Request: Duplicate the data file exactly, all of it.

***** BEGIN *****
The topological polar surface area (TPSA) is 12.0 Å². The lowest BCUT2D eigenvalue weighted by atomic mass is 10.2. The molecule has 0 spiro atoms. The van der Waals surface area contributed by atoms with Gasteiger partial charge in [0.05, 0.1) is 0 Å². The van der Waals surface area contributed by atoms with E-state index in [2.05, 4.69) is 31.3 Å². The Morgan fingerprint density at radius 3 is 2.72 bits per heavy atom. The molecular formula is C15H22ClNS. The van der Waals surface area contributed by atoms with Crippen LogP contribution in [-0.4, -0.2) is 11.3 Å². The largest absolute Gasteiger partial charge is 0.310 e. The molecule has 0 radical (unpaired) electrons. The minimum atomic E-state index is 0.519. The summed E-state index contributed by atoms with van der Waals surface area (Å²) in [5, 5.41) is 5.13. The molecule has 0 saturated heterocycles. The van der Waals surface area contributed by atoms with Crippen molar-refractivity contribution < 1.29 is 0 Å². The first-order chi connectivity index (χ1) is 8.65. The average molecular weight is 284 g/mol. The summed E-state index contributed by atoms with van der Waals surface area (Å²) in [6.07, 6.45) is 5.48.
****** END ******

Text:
The topological polar surface area (TPSA) is 12.0 Å². The lowest BCUT2D eigenvalue weighted by atomic mass is 10.2. The molecule has 0 spiro atoms. The van der Waals surface area contributed by atoms with Gasteiger partial charge in [0.05, 0.1) is 0 Å². The van der Waals surface area contributed by atoms with E-state index in [2.05, 4.69) is 31.3 Å². The Morgan fingerprint density at radius 3 is 2.72 bits per heavy atom. The molecular formula is C15H22ClNS. The van der Waals surface area contributed by atoms with Crippen LogP contribution in [-0.4, -0.2) is 11.3 Å². The largest absolute Gasteiger partial charge is 0.310 e. The molecule has 0 radical (unpaired) electrons. The minimum atomic E-state index is 0.519. The summed E-state index contributed by atoms with van der Waals surface area (Å²) in [5, 5.41) is 5.13. The molecule has 0 saturated heterocycles. The van der Waals surface area contributed by atoms with Crippen molar-refractivity contribution < 1.29 is 0 Å². The first-order chi connectivity index (χ1) is 8.65. The average molecular weight is 284 g/mol. The summed E-state index contributed by atoms with van der Waals surface area (Å²) in [6.07, 6.45) is 5.48.